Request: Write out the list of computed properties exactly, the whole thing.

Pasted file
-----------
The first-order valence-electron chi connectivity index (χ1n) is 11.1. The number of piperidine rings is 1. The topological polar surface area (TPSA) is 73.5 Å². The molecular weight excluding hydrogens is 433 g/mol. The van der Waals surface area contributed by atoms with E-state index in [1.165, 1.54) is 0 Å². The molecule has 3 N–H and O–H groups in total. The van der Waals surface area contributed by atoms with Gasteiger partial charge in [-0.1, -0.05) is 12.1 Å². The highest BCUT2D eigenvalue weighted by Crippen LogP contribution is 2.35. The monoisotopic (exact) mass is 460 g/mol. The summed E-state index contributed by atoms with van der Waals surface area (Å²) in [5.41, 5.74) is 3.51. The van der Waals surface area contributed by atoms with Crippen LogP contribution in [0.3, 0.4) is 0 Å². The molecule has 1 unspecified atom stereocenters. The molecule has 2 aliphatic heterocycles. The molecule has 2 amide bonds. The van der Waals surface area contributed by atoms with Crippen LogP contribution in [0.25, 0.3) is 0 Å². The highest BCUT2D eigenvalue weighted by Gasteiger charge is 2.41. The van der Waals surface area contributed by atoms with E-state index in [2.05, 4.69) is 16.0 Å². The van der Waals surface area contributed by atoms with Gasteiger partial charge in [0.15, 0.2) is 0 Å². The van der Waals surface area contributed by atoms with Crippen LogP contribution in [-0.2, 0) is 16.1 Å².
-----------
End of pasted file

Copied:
The first-order valence-electron chi connectivity index (χ1n) is 11.1. The number of piperidine rings is 1. The topological polar surface area (TPSA) is 73.5 Å². The molecular weight excluding hydrogens is 433 g/mol. The van der Waals surface area contributed by atoms with E-state index in [1.165, 1.54) is 0 Å². The molecule has 3 N–H and O–H groups in total. The van der Waals surface area contributed by atoms with Gasteiger partial charge in [-0.1, -0.05) is 12.1 Å². The highest BCUT2D eigenvalue weighted by Crippen LogP contribution is 2.35. The monoisotopic (exact) mass is 460 g/mol. The summed E-state index contributed by atoms with van der Waals surface area (Å²) in [5.41, 5.74) is 3.51. The van der Waals surface area contributed by atoms with Crippen LogP contribution in [0.3, 0.4) is 0 Å². The molecule has 1 unspecified atom stereocenters. The molecule has 2 aliphatic heterocycles. The molecule has 2 amide bonds. The van der Waals surface area contributed by atoms with Crippen LogP contribution in [0.25, 0.3) is 0 Å². The highest BCUT2D eigenvalue weighted by Gasteiger charge is 2.41. The van der Waals surface area contributed by atoms with E-state index in [2.05, 4.69) is 16.0 Å². The van der Waals surface area contributed by atoms with Gasteiger partial charge in [0.15, 0.2) is 0 Å². The van der Waals surface area contributed by atoms with Crippen LogP contribution in [-0.2, 0) is 16.1 Å².